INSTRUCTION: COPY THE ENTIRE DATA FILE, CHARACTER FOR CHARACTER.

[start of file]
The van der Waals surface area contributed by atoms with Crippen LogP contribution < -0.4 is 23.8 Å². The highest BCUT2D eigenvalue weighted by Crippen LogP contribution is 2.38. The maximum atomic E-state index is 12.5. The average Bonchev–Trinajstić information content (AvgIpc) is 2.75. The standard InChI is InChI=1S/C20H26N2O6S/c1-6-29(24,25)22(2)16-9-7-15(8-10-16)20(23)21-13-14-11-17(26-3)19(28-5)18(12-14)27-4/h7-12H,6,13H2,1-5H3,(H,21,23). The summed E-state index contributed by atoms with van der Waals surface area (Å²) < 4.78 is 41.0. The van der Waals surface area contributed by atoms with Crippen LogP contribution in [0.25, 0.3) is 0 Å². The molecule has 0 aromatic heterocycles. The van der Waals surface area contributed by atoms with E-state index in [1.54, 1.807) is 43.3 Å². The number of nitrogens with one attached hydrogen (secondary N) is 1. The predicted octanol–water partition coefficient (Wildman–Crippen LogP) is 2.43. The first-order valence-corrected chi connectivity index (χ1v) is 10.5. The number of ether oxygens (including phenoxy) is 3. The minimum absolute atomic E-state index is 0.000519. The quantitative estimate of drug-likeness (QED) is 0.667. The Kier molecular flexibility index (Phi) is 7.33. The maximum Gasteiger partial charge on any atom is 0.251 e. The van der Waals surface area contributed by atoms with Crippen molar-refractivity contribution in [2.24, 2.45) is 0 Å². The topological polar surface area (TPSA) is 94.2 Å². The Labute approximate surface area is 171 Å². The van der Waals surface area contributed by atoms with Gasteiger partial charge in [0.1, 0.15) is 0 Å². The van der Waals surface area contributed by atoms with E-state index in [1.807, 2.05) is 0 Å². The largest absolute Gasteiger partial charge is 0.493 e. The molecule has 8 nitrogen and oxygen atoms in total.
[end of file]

The van der Waals surface area contributed by atoms with Crippen LogP contribution < -0.4 is 23.8 Å². The highest BCUT2D eigenvalue weighted by Crippen LogP contribution is 2.38. The maximum atomic E-state index is 12.5. The average Bonchev–Trinajstić information content (AvgIpc) is 2.75. The standard InChI is InChI=1S/C20H26N2O6S/c1-6-29(24,25)22(2)16-9-7-15(8-10-16)20(23)21-13-14-11-17(26-3)19(28-5)18(12-14)27-4/h7-12H,6,13H2,1-5H3,(H,21,23). The summed E-state index contributed by atoms with van der Waals surface area (Å²) < 4.78 is 41.0. The van der Waals surface area contributed by atoms with Crippen LogP contribution in [0.25, 0.3) is 0 Å². The molecule has 0 aromatic heterocycles. The van der Waals surface area contributed by atoms with E-state index in [1.54, 1.807) is 43.3 Å². The number of nitrogens with one attached hydrogen (secondary N) is 1. The predicted octanol–water partition coefficient (Wildman–Crippen LogP) is 2.43. The first-order valence-corrected chi connectivity index (χ1v) is 10.5. The number of ether oxygens (including phenoxy) is 3. The minimum absolute atomic E-state index is 0.000519. The quantitative estimate of drug-likeness (QED) is 0.667. The Kier molecular flexibility index (Phi) is 7.33. The maximum Gasteiger partial charge on any atom is 0.251 e. The van der Waals surface area contributed by atoms with Crippen molar-refractivity contribution in [2.24, 2.45) is 0 Å². The topological polar surface area (TPSA) is 94.2 Å². The Labute approximate surface area is 171 Å². The van der Waals surface area contributed by atoms with Gasteiger partial charge in [0.1, 0.15) is 0 Å². The van der Waals surface area contributed by atoms with E-state index in [1.807, 2.05) is 0 Å². The largest absolute Gasteiger partial charge is 0.493 e. The molecule has 8 nitrogen and oxygen atoms in total.